On Tiles and Titles: Standard Paving Tiles in Residential Architecture

Standard paving tiles in residential architecture

The story of outside paving and interior tiling in Tel-Aviv follows several types of standard tiles. Terrazzo tiles replaced decorative floor tiles, and reigned for several decades. Ceramic and porcelain tiles replaced the Terrazzo tiles in interior design, while interlocking stones replace concrete tiles in outside paving.
This paper will propose an explanatory framework that will provide explanations for the various changes of the standard tiling: aesthetic-technological-functional changes that are usually considered by the inner discussion in architecture, as well as social-economic extra-architectural changes, which are emphasized by sociological and cultural research.
Paving tiles are unique in that they are loaded, in a flattened and coded way, with many meanings. A number of ideas and themes that lead and direct Israeli architecture are represented in the standard paving tile. These meanings are manifested in tiles as titles or slogans.

Tiles can be described as an unstable mark that is somewhat indicative of the elusive nature of building products in particular, and consumer products in general. It is a testimony of the way in which differences are created by a set of cultural classifications in the world of products. One tiling product may carry several meanings that are often contradictive. The dual structure of the values of tiles reflects the market’s attempt to satisfy a maximum number of consumers and to comply with contradicting values in the Israeli society.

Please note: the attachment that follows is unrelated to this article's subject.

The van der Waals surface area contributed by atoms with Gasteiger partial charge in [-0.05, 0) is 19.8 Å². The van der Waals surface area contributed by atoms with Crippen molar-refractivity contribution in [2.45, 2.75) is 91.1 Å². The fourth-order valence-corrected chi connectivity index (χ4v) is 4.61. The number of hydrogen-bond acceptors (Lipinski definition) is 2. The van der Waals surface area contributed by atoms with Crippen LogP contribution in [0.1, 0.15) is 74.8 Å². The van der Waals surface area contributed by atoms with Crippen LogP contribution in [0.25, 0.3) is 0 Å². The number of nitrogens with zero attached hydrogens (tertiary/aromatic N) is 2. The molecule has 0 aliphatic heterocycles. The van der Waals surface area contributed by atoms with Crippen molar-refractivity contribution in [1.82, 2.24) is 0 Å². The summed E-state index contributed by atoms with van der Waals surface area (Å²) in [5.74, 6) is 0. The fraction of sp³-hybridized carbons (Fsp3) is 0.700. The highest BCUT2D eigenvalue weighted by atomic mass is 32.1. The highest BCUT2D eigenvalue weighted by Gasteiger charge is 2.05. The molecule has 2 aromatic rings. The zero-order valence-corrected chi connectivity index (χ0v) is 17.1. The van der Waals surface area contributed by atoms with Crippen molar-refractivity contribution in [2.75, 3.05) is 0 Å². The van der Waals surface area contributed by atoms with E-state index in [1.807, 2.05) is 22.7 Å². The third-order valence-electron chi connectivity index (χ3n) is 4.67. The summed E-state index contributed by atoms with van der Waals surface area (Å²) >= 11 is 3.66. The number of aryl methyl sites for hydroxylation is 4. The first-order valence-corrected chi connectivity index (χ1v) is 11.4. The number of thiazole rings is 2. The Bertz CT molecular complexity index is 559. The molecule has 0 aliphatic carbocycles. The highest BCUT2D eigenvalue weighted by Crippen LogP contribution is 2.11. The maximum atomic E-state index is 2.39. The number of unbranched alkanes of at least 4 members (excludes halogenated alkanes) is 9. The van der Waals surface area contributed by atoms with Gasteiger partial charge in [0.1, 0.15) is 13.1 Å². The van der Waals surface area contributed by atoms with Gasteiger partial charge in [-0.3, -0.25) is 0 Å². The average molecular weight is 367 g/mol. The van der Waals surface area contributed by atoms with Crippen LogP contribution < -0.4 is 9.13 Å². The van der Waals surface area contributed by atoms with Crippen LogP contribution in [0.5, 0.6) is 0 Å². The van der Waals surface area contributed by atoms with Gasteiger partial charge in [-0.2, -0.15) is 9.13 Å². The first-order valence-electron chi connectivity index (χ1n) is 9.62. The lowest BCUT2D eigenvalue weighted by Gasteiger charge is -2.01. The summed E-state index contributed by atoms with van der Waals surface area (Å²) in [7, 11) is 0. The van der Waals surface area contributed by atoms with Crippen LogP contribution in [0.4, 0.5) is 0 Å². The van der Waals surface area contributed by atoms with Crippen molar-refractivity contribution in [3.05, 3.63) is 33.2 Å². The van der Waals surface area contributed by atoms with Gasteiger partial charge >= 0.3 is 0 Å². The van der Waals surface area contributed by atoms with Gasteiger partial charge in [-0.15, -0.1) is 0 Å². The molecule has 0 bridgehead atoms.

The classification of Israeli paving tiles according to polar and dual distinctions – east vs. west, nature vs. culture, old vs. new, handcrafted vs. industrialized and rural vs. urban – shows that the former part in each duo manifests an ideological advantage but at the same time a certain practical weakness in relation to their corresponding partner. The latter part in each duo manifest the modernist vision of progress and of western, urban and industrialized culture.